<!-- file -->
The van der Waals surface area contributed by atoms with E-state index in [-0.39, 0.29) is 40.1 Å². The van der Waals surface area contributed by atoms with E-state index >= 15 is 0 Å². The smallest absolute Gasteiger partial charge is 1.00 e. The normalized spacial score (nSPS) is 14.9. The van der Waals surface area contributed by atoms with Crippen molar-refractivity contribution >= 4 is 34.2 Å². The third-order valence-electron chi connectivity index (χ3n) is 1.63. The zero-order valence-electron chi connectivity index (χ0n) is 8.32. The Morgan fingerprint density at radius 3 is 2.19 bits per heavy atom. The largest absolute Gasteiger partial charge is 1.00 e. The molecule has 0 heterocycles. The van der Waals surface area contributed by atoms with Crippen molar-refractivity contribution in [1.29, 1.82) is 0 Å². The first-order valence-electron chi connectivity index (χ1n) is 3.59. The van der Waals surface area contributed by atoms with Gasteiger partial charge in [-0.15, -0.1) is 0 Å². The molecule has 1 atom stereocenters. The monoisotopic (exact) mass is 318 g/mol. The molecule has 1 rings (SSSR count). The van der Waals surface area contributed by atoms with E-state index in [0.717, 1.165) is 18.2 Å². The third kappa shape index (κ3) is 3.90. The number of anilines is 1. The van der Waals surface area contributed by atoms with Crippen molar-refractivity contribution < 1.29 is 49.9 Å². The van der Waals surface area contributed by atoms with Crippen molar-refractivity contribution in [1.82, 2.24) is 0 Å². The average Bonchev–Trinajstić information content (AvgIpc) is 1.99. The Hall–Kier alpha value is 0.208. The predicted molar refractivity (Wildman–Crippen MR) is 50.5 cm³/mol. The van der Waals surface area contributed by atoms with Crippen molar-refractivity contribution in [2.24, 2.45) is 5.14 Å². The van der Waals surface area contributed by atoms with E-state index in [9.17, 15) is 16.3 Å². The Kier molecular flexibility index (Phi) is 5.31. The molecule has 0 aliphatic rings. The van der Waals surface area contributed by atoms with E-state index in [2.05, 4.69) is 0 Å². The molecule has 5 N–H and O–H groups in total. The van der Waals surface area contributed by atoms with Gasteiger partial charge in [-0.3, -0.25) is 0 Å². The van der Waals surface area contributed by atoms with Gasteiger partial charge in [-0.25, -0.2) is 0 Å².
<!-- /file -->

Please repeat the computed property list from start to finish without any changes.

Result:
The van der Waals surface area contributed by atoms with E-state index in [-0.39, 0.29) is 40.1 Å². The van der Waals surface area contributed by atoms with E-state index >= 15 is 0 Å². The smallest absolute Gasteiger partial charge is 1.00 e. The normalized spacial score (nSPS) is 14.9. The van der Waals surface area contributed by atoms with Crippen molar-refractivity contribution >= 4 is 34.2 Å². The third-order valence-electron chi connectivity index (χ3n) is 1.63. The zero-order valence-electron chi connectivity index (χ0n) is 8.32. The Morgan fingerprint density at radius 3 is 2.19 bits per heavy atom. The largest absolute Gasteiger partial charge is 1.00 e. The molecule has 0 heterocycles. The van der Waals surface area contributed by atoms with Crippen molar-refractivity contribution in [1.29, 1.82) is 0 Å². The first-order valence-electron chi connectivity index (χ1n) is 3.59. The van der Waals surface area contributed by atoms with Gasteiger partial charge in [-0.15, -0.1) is 0 Å². The molecule has 1 atom stereocenters. The monoisotopic (exact) mass is 318 g/mol. The molecule has 1 rings (SSSR count). The van der Waals surface area contributed by atoms with E-state index in [0.717, 1.165) is 18.2 Å². The third kappa shape index (κ3) is 3.90. The number of anilines is 1. The van der Waals surface area contributed by atoms with Crippen molar-refractivity contribution < 1.29 is 49.9 Å². The van der Waals surface area contributed by atoms with Crippen molar-refractivity contribution in [1.82, 2.24) is 0 Å². The average Bonchev–Trinajstić information content (AvgIpc) is 1.99. The Hall–Kier alpha value is 0.208. The predicted molar refractivity (Wildman–Crippen MR) is 50.5 cm³/mol. The van der Waals surface area contributed by atoms with Crippen molar-refractivity contribution in [2.24, 2.45) is 5.14 Å². The van der Waals surface area contributed by atoms with E-state index in [9.17, 15) is 16.3 Å². The Kier molecular flexibility index (Phi) is 5.31. The molecule has 0 aliphatic rings. The van der Waals surface area contributed by atoms with E-state index in [2.05, 4.69) is 0 Å². The molecule has 5 N–H and O–H groups in total. The van der Waals surface area contributed by atoms with Gasteiger partial charge in [-0.3, -0.25) is 0 Å². The van der Waals surface area contributed by atoms with Gasteiger partial charge in [-0.25, -0.2) is 0 Å².